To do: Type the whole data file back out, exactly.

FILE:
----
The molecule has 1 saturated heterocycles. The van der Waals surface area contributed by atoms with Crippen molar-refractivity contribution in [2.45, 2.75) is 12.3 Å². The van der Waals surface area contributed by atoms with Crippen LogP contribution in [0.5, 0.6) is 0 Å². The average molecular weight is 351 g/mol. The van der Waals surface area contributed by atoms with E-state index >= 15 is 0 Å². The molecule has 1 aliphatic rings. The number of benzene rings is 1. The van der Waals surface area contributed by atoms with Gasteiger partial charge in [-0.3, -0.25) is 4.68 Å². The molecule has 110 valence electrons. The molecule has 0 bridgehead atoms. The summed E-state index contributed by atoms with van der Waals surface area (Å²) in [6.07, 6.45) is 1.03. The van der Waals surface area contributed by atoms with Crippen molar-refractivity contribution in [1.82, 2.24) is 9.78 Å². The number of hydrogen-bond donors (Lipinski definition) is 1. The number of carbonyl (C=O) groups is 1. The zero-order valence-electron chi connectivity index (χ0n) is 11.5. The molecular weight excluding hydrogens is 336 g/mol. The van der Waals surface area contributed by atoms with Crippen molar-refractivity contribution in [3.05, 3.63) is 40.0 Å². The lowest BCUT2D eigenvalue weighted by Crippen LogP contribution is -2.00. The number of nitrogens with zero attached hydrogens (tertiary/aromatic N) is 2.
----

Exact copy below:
The molecule has 1 saturated heterocycles. The van der Waals surface area contributed by atoms with Crippen molar-refractivity contribution in [2.45, 2.75) is 12.3 Å². The van der Waals surface area contributed by atoms with Crippen LogP contribution in [0.5, 0.6) is 0 Å². The average molecular weight is 351 g/mol. The van der Waals surface area contributed by atoms with E-state index >= 15 is 0 Å². The molecule has 1 aliphatic rings. The number of benzene rings is 1. The van der Waals surface area contributed by atoms with Gasteiger partial charge in [-0.3, -0.25) is 4.68 Å². The molecule has 110 valence electrons. The molecule has 0 bridgehead atoms. The summed E-state index contributed by atoms with van der Waals surface area (Å²) in [6.07, 6.45) is 1.03. The van der Waals surface area contributed by atoms with Crippen molar-refractivity contribution in [1.82, 2.24) is 9.78 Å². The number of hydrogen-bond donors (Lipinski definition) is 1. The number of carbonyl (C=O) groups is 1. The zero-order valence-electron chi connectivity index (χ0n) is 11.5. The molecular weight excluding hydrogens is 336 g/mol. The van der Waals surface area contributed by atoms with Crippen molar-refractivity contribution in [3.05, 3.63) is 40.0 Å². The lowest BCUT2D eigenvalue weighted by Crippen LogP contribution is -2.00. The number of nitrogens with zero attached hydrogens (tertiary/aromatic N) is 2.